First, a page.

On any given day, bustling Hunts Point Terminal Market in the Bronx receives juicy strawberries by the bushel from California, watermelons from Arizona and fresh corn, compliments of Iowa.
As the world’s largest produce market, its annual revenues exceed $2 billion, thanks in no small part to the steady stream of tractor-trailer, rail and air deliveries that supply thousands of grocers and restaurants from New England on down to Virginia with fruit and vegetables from across the globe.
So, while many think of Wall Street upon mention of the markets, a lesser-known type of trading happens every day, far north of either the New York Stock Exchange or even the NASDAQ.
For veteran brokers Michael Shenot and Paul Mas of Jones Lang LaSalle, however, it’s the only market in town. And to hear it from them, it could leave the city when its lease ends next year.
“It would be like Manhattan losing the Stock Exchange if the produce market left New York,” said Mr. Mas, a Jones Lang LaSalle managing director hired by the Bronx market in July to evaluate its real estate options coming into 2011.
Faced with an aging infrastructure and increasing government oversight, executives at the Hunts Point Terminal Produce Cooperative, by which it’s formally referred, are considering expansion plans that may keep them on Halleck Street in the Bronx or push them out of New York, to New Jersey perhaps.
With term sheets expected to be finished within weeks, the question will be whether the four aging buildings that comprise 475,000 square feet of cooperative space will remain as the terminal market’s home.
As a cooperative, the 46 member firms that set the market for produce at the terminal will each have a single vote when it comes time to decide on what to do with the lease when it expires.
Among the biggest questions will be how, exactly, to modernize the facility. As a result of city, state and federal regulations implemented over the past several decades to ensure food safety, the co-operative has struggled to update its deteriorating buildings. Twenty years ago, for example, only 20 percent of the produce needed to be stored in cooling trucks; these days, nearly all of it must be cooled in temperature-controlled storage areas.
“What has happened is that the facility now is impeding them from growing the business and continuing to run it in an efficient manner,” conceded Mr. Shenot, who said he and Mr. Mas have been hired to run a logistical analysis of the buildings as well as construction estimates and infrastructure studies.
“There are serious issues to staying in place,” added Mr. Shenot, who said the existing lease has an extension clause that would allow the member firms to stay past August, when it’s set to expire. “And it’s going to be costly for them to stay.”
“What we’ve said to our client and we’ve said to the city and we’ve said to others who would like them to leave the city is, ‘Look, we’re trying to solve for the New York premium,'” Mr. Mas added. “We know there’s a premium to be in New York, and the question now is what is the breaking point?”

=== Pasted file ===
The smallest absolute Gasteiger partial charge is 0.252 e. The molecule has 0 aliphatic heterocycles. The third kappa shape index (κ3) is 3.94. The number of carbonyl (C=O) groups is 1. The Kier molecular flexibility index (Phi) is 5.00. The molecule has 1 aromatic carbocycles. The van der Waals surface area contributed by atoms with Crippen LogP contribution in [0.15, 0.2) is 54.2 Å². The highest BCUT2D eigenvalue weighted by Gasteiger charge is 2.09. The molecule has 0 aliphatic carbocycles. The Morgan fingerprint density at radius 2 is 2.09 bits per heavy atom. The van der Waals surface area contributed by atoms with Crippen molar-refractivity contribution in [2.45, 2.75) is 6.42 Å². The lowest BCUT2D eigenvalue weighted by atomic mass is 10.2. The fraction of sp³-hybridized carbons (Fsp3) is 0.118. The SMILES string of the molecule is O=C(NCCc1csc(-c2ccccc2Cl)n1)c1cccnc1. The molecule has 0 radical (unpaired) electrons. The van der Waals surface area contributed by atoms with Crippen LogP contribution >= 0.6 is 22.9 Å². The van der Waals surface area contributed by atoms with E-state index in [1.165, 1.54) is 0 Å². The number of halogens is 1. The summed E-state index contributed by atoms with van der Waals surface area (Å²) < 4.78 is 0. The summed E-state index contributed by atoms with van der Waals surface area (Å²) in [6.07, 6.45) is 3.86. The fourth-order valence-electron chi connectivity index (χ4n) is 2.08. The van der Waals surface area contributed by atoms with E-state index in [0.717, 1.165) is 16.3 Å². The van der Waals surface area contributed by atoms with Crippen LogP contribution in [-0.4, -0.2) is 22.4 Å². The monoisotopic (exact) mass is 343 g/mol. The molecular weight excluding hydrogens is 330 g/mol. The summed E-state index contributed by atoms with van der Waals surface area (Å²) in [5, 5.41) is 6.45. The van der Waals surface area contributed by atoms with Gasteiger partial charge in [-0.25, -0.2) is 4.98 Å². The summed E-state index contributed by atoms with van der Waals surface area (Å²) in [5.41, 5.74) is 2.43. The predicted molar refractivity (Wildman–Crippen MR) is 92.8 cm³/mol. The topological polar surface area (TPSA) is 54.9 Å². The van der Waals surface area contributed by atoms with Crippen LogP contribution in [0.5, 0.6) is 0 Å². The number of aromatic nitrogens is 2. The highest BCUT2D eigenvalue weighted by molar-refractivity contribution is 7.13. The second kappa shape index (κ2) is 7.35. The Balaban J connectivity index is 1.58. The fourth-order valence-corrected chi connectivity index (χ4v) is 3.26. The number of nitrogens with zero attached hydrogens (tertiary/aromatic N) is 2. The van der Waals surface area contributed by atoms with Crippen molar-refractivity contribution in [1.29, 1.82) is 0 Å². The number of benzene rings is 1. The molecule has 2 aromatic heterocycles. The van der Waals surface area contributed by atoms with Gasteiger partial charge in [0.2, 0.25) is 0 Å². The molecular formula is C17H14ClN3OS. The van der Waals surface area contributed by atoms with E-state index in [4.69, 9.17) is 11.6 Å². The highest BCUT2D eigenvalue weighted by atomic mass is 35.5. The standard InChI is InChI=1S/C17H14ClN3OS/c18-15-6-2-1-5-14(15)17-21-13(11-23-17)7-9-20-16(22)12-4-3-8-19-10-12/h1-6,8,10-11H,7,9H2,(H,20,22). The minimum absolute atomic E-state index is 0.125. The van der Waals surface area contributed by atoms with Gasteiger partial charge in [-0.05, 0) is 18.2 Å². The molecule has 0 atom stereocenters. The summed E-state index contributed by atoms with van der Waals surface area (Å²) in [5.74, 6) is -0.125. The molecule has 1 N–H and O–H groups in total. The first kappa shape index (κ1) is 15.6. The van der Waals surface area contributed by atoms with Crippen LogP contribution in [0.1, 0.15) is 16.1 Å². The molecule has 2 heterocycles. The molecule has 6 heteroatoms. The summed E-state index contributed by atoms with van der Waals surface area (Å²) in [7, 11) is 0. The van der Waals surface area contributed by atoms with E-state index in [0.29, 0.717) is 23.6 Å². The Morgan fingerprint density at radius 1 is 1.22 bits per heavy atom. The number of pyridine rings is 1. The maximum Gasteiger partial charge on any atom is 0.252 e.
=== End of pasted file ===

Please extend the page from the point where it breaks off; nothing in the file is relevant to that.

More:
SINCE FIRST JOINING forces at Jones Lang LaSalle in 2004, Messrs. Shenot and Mas have completed 30 deals. As both men will admit, their success as a team has been buoyed by Mr. Shenot’s financing expertise and Mr. Mas’ deep knowledge of raw, undeveloped sites.
Among their earliest deals, they said, was a transaction for State Street Bank during the days when Mr. Shenot was still working in the real estate department of Merrill Lynch and Mr. Mas was at Abrams Benisch Riker.
At the time, Merrill Lynch was a major partner with Olympia & York, but when the development firm filed for bankruptcy in 1993, Merrill inherited much of their property. As a result, Mr. Shenot was tasked 10 years later with leasing space at some of the newly acquired buildings, among them the World Financial Center. As an ABR broker representing State Street Bank, Mr. Mas found space for his client at the Center, as well as a future partner.
“We’ve worked well together,” said Mr. Mas, 56, who said that about half of their transactions are composed of office leases. “We’re not big on the salesmanship. But we tend to get hired as a team, more because of our reputation in these markets. There really aren’t that many people in town who can do what our team can do.”
Since that transaction, their winning combination of skills has come in handy during deals for a wide range of clients, including MF Global, the U.S. Postal Service and the Metropolitan Transportation Authority, among others.
With the M.T.A. in particular, the pair advised the agency in its air rights negotiations at the West Side rail yards. With each developer who showed interest at the site, the pair used their respective skills to evaluate how each of their business plans would impact everything from rail operations and train delays to construction costs.
“Each developer had a little different view on how they might approach the construction of the site,” said Mr. Shenot, 49, a New York native hired by JLL following real estate positions at Merrill Lynch and Goldman Sachs. “So my team ran the process, put forth the RFP, put in all the bids for the M.T.A. and analyzed them all from a financial perspective, from a construction perspective and from each developers’ ability to close.”
As with the massive rail yards assignment, Mr. Mas said work on behalf of the Hunts Point Terminal Market is moving full speed ahead.
“The best way to say it is, everyone is rolling up their sleeves now to put together a document that says, ‘Here are the terms, and here are all the business points,’ which is a really big undertaking,” said Mr. Mas. “It’s a big undertaking, but it’s happening fast.”